LSUHSC researchers find plant nutrients kill cancer cells, and other higher-education news

LSU team: Plant nutrients kill breast cancer cells

A study led by researchers at the LSU Health Sciences Center New Orleans has found that a “super cocktail” of six natural compounds in vegetables, fruits, spices and plant roots killed 100 percent of sample breast cancer cells without toxic side effects on normal cells.

The study, led by professor Madhwa Raj, tested 10 known protective chemical nutrients found in foods such as broccoli, grapes, apples, tofu, and turmeric root (a spice used in Indian curry) before settling upon six: Curcumin, known as turmeric; isoflavone from soybeans; indo-3-carbinol from cruciferous plants; C-phycocyanin from spirulina; resveratrol from grapes; and quercetin, a flavonoid present in fruits, vegetables and tea.

The researchers administered these six to both breast cancer cells and control cells. They tested the compounds individually and in combination.

They found that the compounds were ineffective individually, but when combined, they suppressed breast-cancer cell growth by more than 80 percent, inhibited migration and invasion, caused cell cycle arrest and triggered the process leading to cell death in 100 percent of the breast cancer cells in the sample.

The results of the study were published in the November 2013 issue of the Journal of Cancer.

Tulane to study major depressive disorder

Tulane University has received a five-year, $3.13 million grant from the National Institute of Mental Health to study the causes of major depressive disorder.

The research team will try to identify alterations of genetic makeup that may cause the disorder.

The study hypothesizes that attachment of methyl compounds to specific regions of DNA, or methylation, leads to development of MDD. Methyl groups involved in DNA methylation can be generated within the human body or consumed via leafy vegetables and other foods containing folic acid.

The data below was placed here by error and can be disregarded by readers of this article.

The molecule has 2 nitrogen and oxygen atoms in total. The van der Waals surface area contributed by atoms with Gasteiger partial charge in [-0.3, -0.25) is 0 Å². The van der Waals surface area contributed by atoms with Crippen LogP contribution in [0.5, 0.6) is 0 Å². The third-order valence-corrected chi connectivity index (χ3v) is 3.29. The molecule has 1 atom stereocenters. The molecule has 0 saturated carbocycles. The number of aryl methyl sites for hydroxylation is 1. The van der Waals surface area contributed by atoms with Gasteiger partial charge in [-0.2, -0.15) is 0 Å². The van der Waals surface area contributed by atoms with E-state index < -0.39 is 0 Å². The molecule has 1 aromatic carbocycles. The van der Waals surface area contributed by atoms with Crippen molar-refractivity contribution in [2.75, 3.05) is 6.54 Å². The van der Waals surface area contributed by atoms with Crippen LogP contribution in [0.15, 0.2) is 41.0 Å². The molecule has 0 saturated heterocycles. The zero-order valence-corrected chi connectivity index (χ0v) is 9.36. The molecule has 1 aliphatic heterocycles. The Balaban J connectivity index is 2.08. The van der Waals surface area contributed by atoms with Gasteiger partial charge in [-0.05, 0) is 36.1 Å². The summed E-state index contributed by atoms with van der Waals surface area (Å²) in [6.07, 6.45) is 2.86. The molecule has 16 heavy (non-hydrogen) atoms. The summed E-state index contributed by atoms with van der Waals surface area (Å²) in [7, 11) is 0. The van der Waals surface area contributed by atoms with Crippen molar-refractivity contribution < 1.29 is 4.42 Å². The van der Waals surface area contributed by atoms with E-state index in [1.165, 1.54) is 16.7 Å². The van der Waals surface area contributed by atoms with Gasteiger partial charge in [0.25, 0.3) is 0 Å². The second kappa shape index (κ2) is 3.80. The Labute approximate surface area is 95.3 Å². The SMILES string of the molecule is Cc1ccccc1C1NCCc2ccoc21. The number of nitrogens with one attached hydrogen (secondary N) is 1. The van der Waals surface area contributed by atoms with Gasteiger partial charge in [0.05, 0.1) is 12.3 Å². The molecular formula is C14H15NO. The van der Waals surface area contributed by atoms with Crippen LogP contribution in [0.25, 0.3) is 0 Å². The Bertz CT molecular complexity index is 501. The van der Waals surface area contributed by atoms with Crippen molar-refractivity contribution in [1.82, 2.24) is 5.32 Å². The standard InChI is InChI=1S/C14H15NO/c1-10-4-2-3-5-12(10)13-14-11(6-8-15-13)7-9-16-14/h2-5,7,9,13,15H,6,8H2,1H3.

“Epigenetic changes are related to many psychosocial, behavioral and/or environmental factors,” said Jinying Zhao, a Tulane professor and lead investigator for the study. “For major depressive disorder, stressful early life events are believed to play an important role in causing the disease through epigenetic mechanisms.”

The researchers will compare the DNA of twin pairs, where one twin has the disorder. They will look for patterns of methylation common in the DNA of twins with major depressive disorder, but not in the DNA of twins without the disorder.

The researchers also will examine postmortem brain tissue of MDD patients to determine if the same associations are present.

Computer science faculty earn awards

Faculty members in the University of New Orleans’ computer science department recently earned two national awards.

Four members of the department won the award for best paper at the Information Security Conference, and two faculty members earned the outstanding research award from the American Academy of Forensic Sciences.

The 16th Information Security Conference was held Nov. 13-15 in Dallas. The winning paper was written by Irfan Ahmed, assistant professor of computer science; Aleksander Zoranic, graduate research assistant; Vassil Roussev, associate professor of computer science; and Golden Richard III, professor of computer science. The paper focused on new ways of detecting stealthy, malicious software that might infect a Windows machine.

A submission from Richard and Ahmed also was selected for the outstanding research award by the American Academy of Forensic Sciences.

They will present their research at the organization’s general meeting in Seattle in February. The topic is how digital forensic investigations to solve computer-related crimes will be affected by the features in Apple’s newest operating system, OS X Mavericks.